Behind the scenes, administration officials have worked with city and state officials to address issues, such as finding enough shelter space for migrants and providing additional federal funds.

Some of those efforts, spurred in part by the outcry stemming from Abbott’s busing program, led to nearly half a million Venezuelan migrants in the US being eligible for a form of humanitarian protection and an accompanying work permit, and resulted in more resources for cities and states receiving migrants.

While Abbott has played an outsize role in driving the border security debate well beyond Texas lines, Democrats are seizing on congressional Republicans blocking a tough border security measure to argue that the GOP isn’t serious on the issue.

On Capitol Hill, a bipartisan group of senators negotiated a border compromise. But Republican lawmakers quickly turned on the measure following opposition from Trump, the GOP presidential front-runner.

Democrats ran on the GOP’s opposition to that border security proposal in last week’s special election for a vacant House seat in New York.

Tom Suozzi, the Democratic winner of that race, beat back Republican efforts to blame New York City’s migrant crisis on Democrats. He criticized Biden at times for his handling of the border and called for its temporary closure. But Suozzi also lambasted Trump and congressional Republicans for the collapse of the bipartisan deal.

Republicans on Capitol Hill argued that Suozzi’s approach won’t translate across the political map this fall.

“Their candidate ran like a Republican. He sounded like a Republican talking about border and immigration because that’s the top issue on the hearts and minds of everybody,” House Speaker Mike Johnson told reporters after the special election.

But Escobar argued that the GOP’s seriousness on the issue was called into question following the blocking of the Senate border bill, which included tough enforcement measures such as providing extraordinary powers to the Homeland Security secretary to shut down the border. The Texas congresswoman welcomed her party leaning in on immigration.

Democratic strategist Maria Cardona said the party would have had to grapple with immigration this year regardless of Abbott’s actions, but his efforts forced the issue in a new way.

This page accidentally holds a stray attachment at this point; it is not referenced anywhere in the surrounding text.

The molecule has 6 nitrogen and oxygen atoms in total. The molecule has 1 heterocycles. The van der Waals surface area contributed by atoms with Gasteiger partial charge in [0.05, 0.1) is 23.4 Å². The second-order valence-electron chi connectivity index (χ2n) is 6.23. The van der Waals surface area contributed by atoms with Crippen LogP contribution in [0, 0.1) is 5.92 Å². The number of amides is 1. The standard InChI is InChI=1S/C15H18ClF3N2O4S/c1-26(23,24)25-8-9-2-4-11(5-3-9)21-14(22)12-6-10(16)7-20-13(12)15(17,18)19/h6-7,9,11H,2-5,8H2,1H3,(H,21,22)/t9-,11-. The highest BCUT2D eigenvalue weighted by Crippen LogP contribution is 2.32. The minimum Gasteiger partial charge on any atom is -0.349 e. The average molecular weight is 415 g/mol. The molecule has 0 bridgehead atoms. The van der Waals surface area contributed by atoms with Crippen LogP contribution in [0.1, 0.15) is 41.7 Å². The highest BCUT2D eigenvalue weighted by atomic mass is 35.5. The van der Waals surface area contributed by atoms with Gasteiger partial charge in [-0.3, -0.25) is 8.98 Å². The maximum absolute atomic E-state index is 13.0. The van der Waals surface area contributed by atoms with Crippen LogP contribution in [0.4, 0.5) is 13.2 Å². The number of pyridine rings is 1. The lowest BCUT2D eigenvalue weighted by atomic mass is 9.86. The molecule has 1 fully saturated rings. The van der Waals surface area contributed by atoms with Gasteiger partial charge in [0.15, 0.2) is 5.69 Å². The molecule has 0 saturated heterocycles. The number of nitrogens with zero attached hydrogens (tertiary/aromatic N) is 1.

“We always knew immigration was going to be front and center, given Trump was going to be the nominee,” she said. “This just made them do it quicker than they probably thought they had to for the election.”

Abbott has credited his border operation, known as Operation Lone Star, with driving down border crossings. But the Texas-Mexico portion of the border has continued to see migrant surges despite the operation.

More recently, US Homeland Security officials have attributed the decline in overall border crossings to ongoing high-level talks between the US and Mexico, which has doubled down on enforcement, but they caution that encounters historically drop in January before ticking up again.

Border arrests dropped by 50% in January, compared with December, according to newly released federal data.

Acting US Customs and Border Protection Commissioner Troy Miller conceded that authorities still face hurdles on the border, saying in a statement this month: “We continue to experience serious challenges along our border which surpass the capacity of the immigration system.”

In January, US Border Patrol reported 124,220 encounters along the US-Mexico frontier. Notably, there was a significant drop in Venezuelans — nearly 11,600 compared with nearly 58,000 in December. Both the US and Mexico have restarted deportation flights to Venezuela.

Immigrant advocates are pushing for Democrats to seize on immigration this election cycle and balance promoting border security with lawful pathways to migrate to the United States.

“Our frustration has been that Democrats haven’t leaned in on the issues. [Abbott has] forced them to not ignore it,” said Vanessa Cárdenas, executive director of America’s Voice. “The answer is not to run away from the problem.”